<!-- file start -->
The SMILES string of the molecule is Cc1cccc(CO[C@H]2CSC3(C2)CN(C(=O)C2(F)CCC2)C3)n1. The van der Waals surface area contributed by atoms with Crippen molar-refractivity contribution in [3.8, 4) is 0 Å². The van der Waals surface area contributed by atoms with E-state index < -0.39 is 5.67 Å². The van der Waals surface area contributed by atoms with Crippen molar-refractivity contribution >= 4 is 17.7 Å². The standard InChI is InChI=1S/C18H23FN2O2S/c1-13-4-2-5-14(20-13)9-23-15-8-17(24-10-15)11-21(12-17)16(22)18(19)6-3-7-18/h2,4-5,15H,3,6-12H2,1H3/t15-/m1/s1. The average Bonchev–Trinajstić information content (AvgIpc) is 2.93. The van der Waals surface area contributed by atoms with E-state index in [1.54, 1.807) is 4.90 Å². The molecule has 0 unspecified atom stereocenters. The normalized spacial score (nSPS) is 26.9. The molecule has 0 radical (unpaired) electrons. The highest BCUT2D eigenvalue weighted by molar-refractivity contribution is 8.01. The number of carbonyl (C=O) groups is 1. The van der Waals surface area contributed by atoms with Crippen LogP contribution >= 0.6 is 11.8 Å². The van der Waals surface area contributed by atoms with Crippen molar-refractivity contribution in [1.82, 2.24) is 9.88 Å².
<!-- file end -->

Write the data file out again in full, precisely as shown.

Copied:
The SMILES string of the molecule is Cc1cccc(CO[C@H]2CSC3(C2)CN(C(=O)C2(F)CCC2)C3)n1. The van der Waals surface area contributed by atoms with Crippen molar-refractivity contribution in [3.8, 4) is 0 Å². The van der Waals surface area contributed by atoms with E-state index < -0.39 is 5.67 Å². The van der Waals surface area contributed by atoms with Crippen molar-refractivity contribution >= 4 is 17.7 Å². The standard InChI is InChI=1S/C18H23FN2O2S/c1-13-4-2-5-14(20-13)9-23-15-8-17(24-10-15)11-21(12-17)16(22)18(19)6-3-7-18/h2,4-5,15H,3,6-12H2,1H3/t15-/m1/s1. The average Bonchev–Trinajstić information content (AvgIpc) is 2.93. The van der Waals surface area contributed by atoms with E-state index in [1.54, 1.807) is 4.90 Å². The molecule has 0 unspecified atom stereocenters. The normalized spacial score (nSPS) is 26.9. The molecule has 0 radical (unpaired) electrons. The highest BCUT2D eigenvalue weighted by molar-refractivity contribution is 8.01. The number of carbonyl (C=O) groups is 1. The van der Waals surface area contributed by atoms with Crippen LogP contribution >= 0.6 is 11.8 Å². The van der Waals surface area contributed by atoms with Crippen molar-refractivity contribution in [1.82, 2.24) is 9.88 Å².